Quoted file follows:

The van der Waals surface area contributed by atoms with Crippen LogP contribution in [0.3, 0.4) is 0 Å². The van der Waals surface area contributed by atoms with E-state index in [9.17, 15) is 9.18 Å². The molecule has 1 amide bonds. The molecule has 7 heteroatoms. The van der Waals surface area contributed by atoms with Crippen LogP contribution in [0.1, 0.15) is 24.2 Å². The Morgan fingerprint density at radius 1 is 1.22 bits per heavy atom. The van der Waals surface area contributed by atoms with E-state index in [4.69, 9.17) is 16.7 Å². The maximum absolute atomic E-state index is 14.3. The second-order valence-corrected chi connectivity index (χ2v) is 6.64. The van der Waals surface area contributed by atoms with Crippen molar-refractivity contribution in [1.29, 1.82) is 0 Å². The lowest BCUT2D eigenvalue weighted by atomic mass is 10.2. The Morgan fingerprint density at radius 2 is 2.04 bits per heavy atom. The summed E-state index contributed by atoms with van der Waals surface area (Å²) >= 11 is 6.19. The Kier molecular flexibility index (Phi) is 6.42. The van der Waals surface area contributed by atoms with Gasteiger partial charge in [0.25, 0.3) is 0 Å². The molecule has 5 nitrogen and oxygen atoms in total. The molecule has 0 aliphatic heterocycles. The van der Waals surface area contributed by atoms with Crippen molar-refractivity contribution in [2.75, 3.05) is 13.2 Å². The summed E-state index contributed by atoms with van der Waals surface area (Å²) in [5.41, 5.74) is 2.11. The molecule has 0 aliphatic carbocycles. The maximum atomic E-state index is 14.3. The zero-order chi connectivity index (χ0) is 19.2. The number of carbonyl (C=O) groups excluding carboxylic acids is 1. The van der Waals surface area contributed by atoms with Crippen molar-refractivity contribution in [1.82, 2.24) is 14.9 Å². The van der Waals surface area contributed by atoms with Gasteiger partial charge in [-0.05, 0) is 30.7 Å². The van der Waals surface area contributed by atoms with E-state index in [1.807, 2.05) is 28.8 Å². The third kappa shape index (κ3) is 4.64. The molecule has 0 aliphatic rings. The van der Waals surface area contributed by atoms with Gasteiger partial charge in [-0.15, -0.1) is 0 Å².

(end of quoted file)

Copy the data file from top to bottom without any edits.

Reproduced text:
The van der Waals surface area contributed by atoms with Crippen LogP contribution in [0.3, 0.4) is 0 Å². The van der Waals surface area contributed by atoms with E-state index in [9.17, 15) is 9.18 Å². The molecule has 1 amide bonds. The molecule has 7 heteroatoms. The van der Waals surface area contributed by atoms with Crippen LogP contribution in [0.1, 0.15) is 24.2 Å². The Morgan fingerprint density at radius 1 is 1.22 bits per heavy atom. The van der Waals surface area contributed by atoms with E-state index in [4.69, 9.17) is 16.7 Å². The maximum absolute atomic E-state index is 14.3. The second-order valence-corrected chi connectivity index (χ2v) is 6.64. The van der Waals surface area contributed by atoms with Crippen molar-refractivity contribution in [1.29, 1.82) is 0 Å². The lowest BCUT2D eigenvalue weighted by atomic mass is 10.2. The Morgan fingerprint density at radius 2 is 2.04 bits per heavy atom. The summed E-state index contributed by atoms with van der Waals surface area (Å²) >= 11 is 6.19. The Kier molecular flexibility index (Phi) is 6.42. The van der Waals surface area contributed by atoms with Gasteiger partial charge in [0.25, 0.3) is 0 Å². The molecule has 5 nitrogen and oxygen atoms in total. The molecule has 0 aliphatic heterocycles. The van der Waals surface area contributed by atoms with Crippen molar-refractivity contribution in [2.75, 3.05) is 13.2 Å². The summed E-state index contributed by atoms with van der Waals surface area (Å²) in [5.41, 5.74) is 2.11. The molecule has 0 aliphatic carbocycles. The maximum atomic E-state index is 14.3. The zero-order chi connectivity index (χ0) is 19.2. The number of carbonyl (C=O) groups excluding carboxylic acids is 1. The van der Waals surface area contributed by atoms with Crippen molar-refractivity contribution in [1.82, 2.24) is 14.9 Å². The van der Waals surface area contributed by atoms with Gasteiger partial charge in [-0.05, 0) is 30.7 Å². The van der Waals surface area contributed by atoms with E-state index in [1.807, 2.05) is 28.8 Å². The third kappa shape index (κ3) is 4.64. The molecule has 0 aliphatic rings. The van der Waals surface area contributed by atoms with Gasteiger partial charge in [-0.15, -0.1) is 0 Å².